The 2021 medical school application cycle will be the first in which candidates are interviewed entirely through virtual platforms.
How should applicants adjust to this new normal? By preparing and adapting.
Medical schools are conducting interviews on a number of platforms and in a number of formats—including prerecorded video interviews.
A webinar on virtual interviews hosted by the Association of American Medical Colleges highlights some of the most important technical aspects of a virtual interview. Among them:
- Find a suitable environment in which you can participate in a virtual interview.
- Practice with the hardware—computer, tablet—and platform on which you plan to conduct the interview.
- Have a plan B, such as contact number or email at the institution, if you experience technical problems during the interview.
Technical mishaps during virtual interviews are expected and can be overcome. Not having answers when it comes to interview questions is another matter.
Medical school interviews will take on many formats. The medical schools with which you interview should offer some guidance on interview content.
In terms of the content, schools are looking for responses that show a prospective student is prepared to succeed on day one of medical school. To discover that, schools may ask behavioral questions that call for an applicant to draw from prior experiences or situational questions that put them in hypothetical situations to determine how they would react. The goal is to measure the applicant’s competencies for entering medical school.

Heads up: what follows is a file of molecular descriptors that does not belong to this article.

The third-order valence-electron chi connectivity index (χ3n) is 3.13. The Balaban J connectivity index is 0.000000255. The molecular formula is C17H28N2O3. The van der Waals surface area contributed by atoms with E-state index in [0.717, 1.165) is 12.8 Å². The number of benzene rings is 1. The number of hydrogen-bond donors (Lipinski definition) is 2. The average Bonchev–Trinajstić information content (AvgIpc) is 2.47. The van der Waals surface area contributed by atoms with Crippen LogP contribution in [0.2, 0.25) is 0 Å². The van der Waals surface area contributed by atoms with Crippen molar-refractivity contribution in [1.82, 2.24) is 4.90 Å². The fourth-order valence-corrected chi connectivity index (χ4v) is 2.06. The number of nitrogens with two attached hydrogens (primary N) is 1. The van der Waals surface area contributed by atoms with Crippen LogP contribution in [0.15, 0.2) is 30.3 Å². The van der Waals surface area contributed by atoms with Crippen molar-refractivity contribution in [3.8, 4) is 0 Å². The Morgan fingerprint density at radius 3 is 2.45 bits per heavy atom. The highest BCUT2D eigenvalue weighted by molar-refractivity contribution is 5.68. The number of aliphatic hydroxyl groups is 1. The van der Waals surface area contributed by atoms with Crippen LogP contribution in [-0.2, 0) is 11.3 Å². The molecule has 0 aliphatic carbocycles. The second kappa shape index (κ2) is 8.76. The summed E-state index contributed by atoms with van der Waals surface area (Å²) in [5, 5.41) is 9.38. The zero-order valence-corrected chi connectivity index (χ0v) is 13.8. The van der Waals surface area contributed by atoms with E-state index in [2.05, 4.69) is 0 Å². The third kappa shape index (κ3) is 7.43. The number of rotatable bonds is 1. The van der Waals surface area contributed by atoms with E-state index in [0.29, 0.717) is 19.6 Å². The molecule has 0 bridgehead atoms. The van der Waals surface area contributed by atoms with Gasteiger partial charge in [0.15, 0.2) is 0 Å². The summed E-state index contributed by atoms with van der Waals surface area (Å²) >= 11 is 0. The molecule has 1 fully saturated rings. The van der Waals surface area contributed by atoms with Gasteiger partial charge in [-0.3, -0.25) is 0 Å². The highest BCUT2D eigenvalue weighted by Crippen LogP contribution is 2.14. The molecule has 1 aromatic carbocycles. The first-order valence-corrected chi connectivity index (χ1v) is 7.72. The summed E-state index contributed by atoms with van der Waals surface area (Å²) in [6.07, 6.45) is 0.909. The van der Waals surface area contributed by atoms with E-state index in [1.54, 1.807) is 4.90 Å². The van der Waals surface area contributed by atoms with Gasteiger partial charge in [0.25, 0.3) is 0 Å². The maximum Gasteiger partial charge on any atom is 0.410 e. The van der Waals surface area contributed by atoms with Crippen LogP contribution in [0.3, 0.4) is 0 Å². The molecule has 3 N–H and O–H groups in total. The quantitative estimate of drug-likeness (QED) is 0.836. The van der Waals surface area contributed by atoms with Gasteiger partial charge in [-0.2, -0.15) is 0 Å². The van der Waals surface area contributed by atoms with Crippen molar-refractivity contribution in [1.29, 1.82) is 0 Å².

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At the University of Michigan Medical School, applicants will participate in a hybrid interview format in which they spend about 30 minutes interviewing with a faculty member then speak to other interviewers in a more abridged format—similar to a multiple mini-interview.
Although the format may be different, what schools are looking for remains the same. So, too, does the advice admissions officers would offer to premeds.
“It important for the interviewees to be true themselves,” said Steven Gay, MD, assistant dean for admissions at University of Michigan Medical School. “Not to try to be all things to all people. What in their personal life has driven them to a life of medicine?”
Interviewees should also expect the topic of COVID-19 to come up and have some plan to address their experiences during the pandemic and how that has informed their decision to pursue a career in medicine.
“None of us have experienced anything like this,” Dr. Gay said. “I don’t think any of us could prepare for this. But when put in times of difficultly, what you work to become is important.”